Nell and I went out yesterday. The Jeep has a block heater whereas the Jetta does not. I've looked into block heaters for the VW diesel, but at this point they are a little too pricey for our budget at this moment. That's okay the Jeep has nice snow tires and a block heater. Nell and I had the most wonderful afternoon in town.:-D
The Jeep has the block heater built into the engine block.
The vw-block-heater has a little different block heater setup.
On the bright side this looks much easier to install than the freeze plug installation the Jeep has.
We did order a new starter for the VW Jetta as one of the issues in the cold mornings is the starter turns for a few seconds then spins free.
That is a classic problem with old cars and starters and often happens because oil gets down in the starter and on the shaft where the pinion gear fails to stay engaged with the engine flywheel because oil and grease  get sticky in cold weather. Sometimes I am able to clean the starter and it works again. However as I get older I need to limit the time I'm working under cars, so I won't take the chance it is repairable.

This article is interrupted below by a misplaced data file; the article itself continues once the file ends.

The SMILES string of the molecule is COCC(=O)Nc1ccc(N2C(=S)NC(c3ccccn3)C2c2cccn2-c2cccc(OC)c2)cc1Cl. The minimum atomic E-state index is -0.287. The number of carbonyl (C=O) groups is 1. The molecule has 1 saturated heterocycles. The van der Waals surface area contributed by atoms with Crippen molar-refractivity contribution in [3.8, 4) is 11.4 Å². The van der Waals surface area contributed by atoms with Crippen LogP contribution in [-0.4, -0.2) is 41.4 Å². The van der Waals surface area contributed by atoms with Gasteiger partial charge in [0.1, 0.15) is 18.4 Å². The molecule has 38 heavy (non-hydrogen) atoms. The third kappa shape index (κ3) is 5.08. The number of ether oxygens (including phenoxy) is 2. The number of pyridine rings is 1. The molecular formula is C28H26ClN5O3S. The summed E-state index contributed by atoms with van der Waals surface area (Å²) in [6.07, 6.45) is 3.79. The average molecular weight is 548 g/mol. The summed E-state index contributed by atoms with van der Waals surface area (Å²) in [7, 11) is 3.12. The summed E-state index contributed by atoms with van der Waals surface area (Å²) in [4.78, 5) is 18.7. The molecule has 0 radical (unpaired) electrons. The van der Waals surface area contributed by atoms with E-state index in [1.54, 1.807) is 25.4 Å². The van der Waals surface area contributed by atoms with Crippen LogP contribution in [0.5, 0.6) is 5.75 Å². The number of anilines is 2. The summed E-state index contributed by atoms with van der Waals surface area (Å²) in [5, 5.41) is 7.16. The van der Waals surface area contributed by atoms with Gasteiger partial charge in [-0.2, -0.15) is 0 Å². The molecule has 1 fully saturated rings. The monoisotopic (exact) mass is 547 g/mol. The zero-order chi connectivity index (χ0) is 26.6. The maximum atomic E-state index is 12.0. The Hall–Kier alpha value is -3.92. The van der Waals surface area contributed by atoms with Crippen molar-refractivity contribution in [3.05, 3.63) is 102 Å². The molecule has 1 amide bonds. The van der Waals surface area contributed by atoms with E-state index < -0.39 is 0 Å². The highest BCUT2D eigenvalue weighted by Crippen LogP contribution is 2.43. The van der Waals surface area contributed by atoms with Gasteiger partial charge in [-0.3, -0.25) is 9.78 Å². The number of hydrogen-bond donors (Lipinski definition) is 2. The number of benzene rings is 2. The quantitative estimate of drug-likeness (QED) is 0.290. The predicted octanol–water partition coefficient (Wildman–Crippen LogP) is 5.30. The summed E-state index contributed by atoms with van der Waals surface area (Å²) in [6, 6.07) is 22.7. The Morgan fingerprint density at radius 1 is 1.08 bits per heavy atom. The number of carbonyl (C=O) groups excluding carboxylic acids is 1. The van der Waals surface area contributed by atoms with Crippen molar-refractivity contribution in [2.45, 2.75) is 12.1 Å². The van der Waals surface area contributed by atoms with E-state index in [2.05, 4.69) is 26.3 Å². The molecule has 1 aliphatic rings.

Let's see, what else is happening here on the rancho? Oh right the weather for one more bit this morning:

Weather-Sapello-NM-87745-12-29-18  Yeah baby it's brisk outside!
Nell decided she wanted to get up early this morning and be with me, bless her heart. I love this woman. The surgery to her right foot is a complete success! Her toes touch the ground when she walks for the first time since 2007, she says. This is cool, now I can ask her questions while I'm writing. That is wonderful. Anyways, we both have exercises we need to do, some are the same. She has shoulder pain and I have hip pain from the impingement from spinal stenosis. We both need to work our lats. Here is a quick  search result for exercise with bands top-5-resistance-bands-lat-exercises-for-a-wide-back
I've let all the exercise routines I used while I thought I only had scoliosis go, in favor of getting outside and performing much needed chores. Now it looks like those chores are aggravating my spine. That's okay I can change, I want to be healthy, especially after coming off this yeast fungal overgrowth disease which I believe in part is called  SIBO.